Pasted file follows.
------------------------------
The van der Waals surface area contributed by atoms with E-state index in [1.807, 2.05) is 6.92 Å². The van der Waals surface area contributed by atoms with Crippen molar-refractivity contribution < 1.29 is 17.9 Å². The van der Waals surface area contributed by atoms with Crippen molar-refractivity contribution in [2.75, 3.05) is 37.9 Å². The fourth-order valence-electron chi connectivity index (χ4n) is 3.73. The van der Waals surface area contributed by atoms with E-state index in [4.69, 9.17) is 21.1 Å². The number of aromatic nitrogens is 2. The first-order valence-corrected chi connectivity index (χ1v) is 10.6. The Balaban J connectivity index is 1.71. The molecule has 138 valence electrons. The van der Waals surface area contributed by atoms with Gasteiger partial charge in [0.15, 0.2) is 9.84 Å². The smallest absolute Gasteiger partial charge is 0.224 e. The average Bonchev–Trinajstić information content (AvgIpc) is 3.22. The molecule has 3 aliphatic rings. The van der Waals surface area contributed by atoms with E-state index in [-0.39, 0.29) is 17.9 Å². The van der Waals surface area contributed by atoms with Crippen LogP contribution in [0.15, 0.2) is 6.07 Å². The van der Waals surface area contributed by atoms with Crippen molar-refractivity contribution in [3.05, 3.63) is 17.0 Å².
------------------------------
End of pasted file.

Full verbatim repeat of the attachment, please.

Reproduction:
The van der Waals surface area contributed by atoms with E-state index in [1.807, 2.05) is 6.92 Å². The van der Waals surface area contributed by atoms with Crippen molar-refractivity contribution < 1.29 is 17.9 Å². The van der Waals surface area contributed by atoms with Crippen molar-refractivity contribution in [2.75, 3.05) is 37.9 Å². The fourth-order valence-electron chi connectivity index (χ4n) is 3.73. The van der Waals surface area contributed by atoms with E-state index in [4.69, 9.17) is 21.1 Å². The number of aromatic nitrogens is 2. The first-order valence-corrected chi connectivity index (χ1v) is 10.6. The Balaban J connectivity index is 1.71. The molecule has 138 valence electrons. The van der Waals surface area contributed by atoms with Gasteiger partial charge in [0.15, 0.2) is 9.84 Å². The smallest absolute Gasteiger partial charge is 0.224 e. The average Bonchev–Trinajstić information content (AvgIpc) is 3.22. The molecule has 3 aliphatic rings. The van der Waals surface area contributed by atoms with E-state index in [-0.39, 0.29) is 17.9 Å². The van der Waals surface area contributed by atoms with Crippen LogP contribution in [0.15, 0.2) is 6.07 Å². The van der Waals surface area contributed by atoms with Crippen molar-refractivity contribution in [3.05, 3.63) is 17.0 Å².